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J Orthop. 2020 Feb 4;19:229-232. doi: 10.1016/j.jor.2020.02.008. eCollection 2020 May-Jun.

Different injury patterns after snowboard in children and adolescents.

Author information

1
University Hospital of Orthopaedic Surgery, Pius-Hospital, Carl-von-Ossietzky-University, Oldenburg, Germany.
2
BG Trauma Centre Ludwigshafen, Ludwigshafen am Rhein, Germany.
3
COS-Peiting, Peiting, Germany.
4
Laboratory of Biomechanics, Justus-Liebig-University Giessen, Giessen, Germany.
5
Department of Orthopaedics and Orthopaedic Surgery, University Hospital Giessen and Marburg (UKGM), Giessen, Germany.
6
Department of Orthopaedic and Trauma Surgery, Vulpius Klinik GmbH, Bad Rappenau, Germany.
7
Faculty of Health, University of Witten/Herdecke, Witten, Germany.

Abstract

Background:

Snowboarding is a very common sport especially among young adults. Common injuries are hand, wrist, shoulder and ankle injuries.

Purpose:

of this study was to analyze different injury pattern in children and young adults comparing with adults.

Methods:

Patients who were admitted for ambulant or stationary treatment as a result of injury practicing snowboard received a questionnaire and were divided into three groups (children, young adults and adults) according to their age. Between october 2002 and may 2007 1929 injured snowboard sportsmen were included in the study. Data such as location, date and time of accident as well as information about the slope were carried out. In addition snowboard skills were classified and patients were questioned whether they wore special protectors.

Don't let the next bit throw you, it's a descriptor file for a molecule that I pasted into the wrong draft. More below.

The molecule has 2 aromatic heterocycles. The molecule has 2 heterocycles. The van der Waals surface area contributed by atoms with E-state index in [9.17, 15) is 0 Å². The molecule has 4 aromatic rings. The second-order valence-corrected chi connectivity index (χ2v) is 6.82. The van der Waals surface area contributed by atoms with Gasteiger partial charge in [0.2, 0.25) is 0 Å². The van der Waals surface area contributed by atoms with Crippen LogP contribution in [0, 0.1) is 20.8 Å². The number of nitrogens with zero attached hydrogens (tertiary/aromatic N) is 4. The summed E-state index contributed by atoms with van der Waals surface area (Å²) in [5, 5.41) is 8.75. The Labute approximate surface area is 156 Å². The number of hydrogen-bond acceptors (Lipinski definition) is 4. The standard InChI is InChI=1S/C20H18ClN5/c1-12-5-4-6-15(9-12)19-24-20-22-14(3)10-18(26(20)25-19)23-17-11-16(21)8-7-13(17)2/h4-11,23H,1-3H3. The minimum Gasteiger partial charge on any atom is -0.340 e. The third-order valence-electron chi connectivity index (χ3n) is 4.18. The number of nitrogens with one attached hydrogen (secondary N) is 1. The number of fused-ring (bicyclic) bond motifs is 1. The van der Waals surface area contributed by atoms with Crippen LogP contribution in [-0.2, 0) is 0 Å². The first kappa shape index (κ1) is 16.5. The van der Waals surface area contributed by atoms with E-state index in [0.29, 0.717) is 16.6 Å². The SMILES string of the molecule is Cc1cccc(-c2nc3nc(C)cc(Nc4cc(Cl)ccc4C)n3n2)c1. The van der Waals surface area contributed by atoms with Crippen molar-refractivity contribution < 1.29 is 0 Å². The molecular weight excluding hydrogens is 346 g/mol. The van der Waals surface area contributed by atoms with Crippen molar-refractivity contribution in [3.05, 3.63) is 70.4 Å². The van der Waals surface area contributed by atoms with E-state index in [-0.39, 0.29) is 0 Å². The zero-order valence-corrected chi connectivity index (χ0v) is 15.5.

Results:

32.5% of injured patients were female (n = 626) and 67.5% male (n = 1303) with a mean age of patients of 21.9 (7-66) years. 13% of all patients were in group I (children), 19.2% in group II (young adults) and 67.8% in group III (adults).Most common injuries with 60% of all accidents were injuries of the hand wrist especially in children beginning with snowboard sports. Injuries on the regular track were most common followed by jumps in the kicker park and rails in the fun-park. 20.6% in group I, 13.6% in group II and 12.8% group III did not wear any protectors.

Conclusion:

Children and adolescents presented different injury patterns than adults. Young participants of up to 14 years of age are endangered especially during the first days of learning this sport. Further development of protectors with regard to biomechanical characteristics is important to achieve an optimal protective effect.

Level of evidence:

2b.

KEYWORDS:

Fractures; Helmets; Injuries; Protective equipment; Snowboard

PMID:
32071519
PMCID:
PMC7013246
[Available on 2021-05-01]
DOI:
10.1016/j.jor.2020.02.008

Conflict of interest statement

The authors declare that they have no competing interests.

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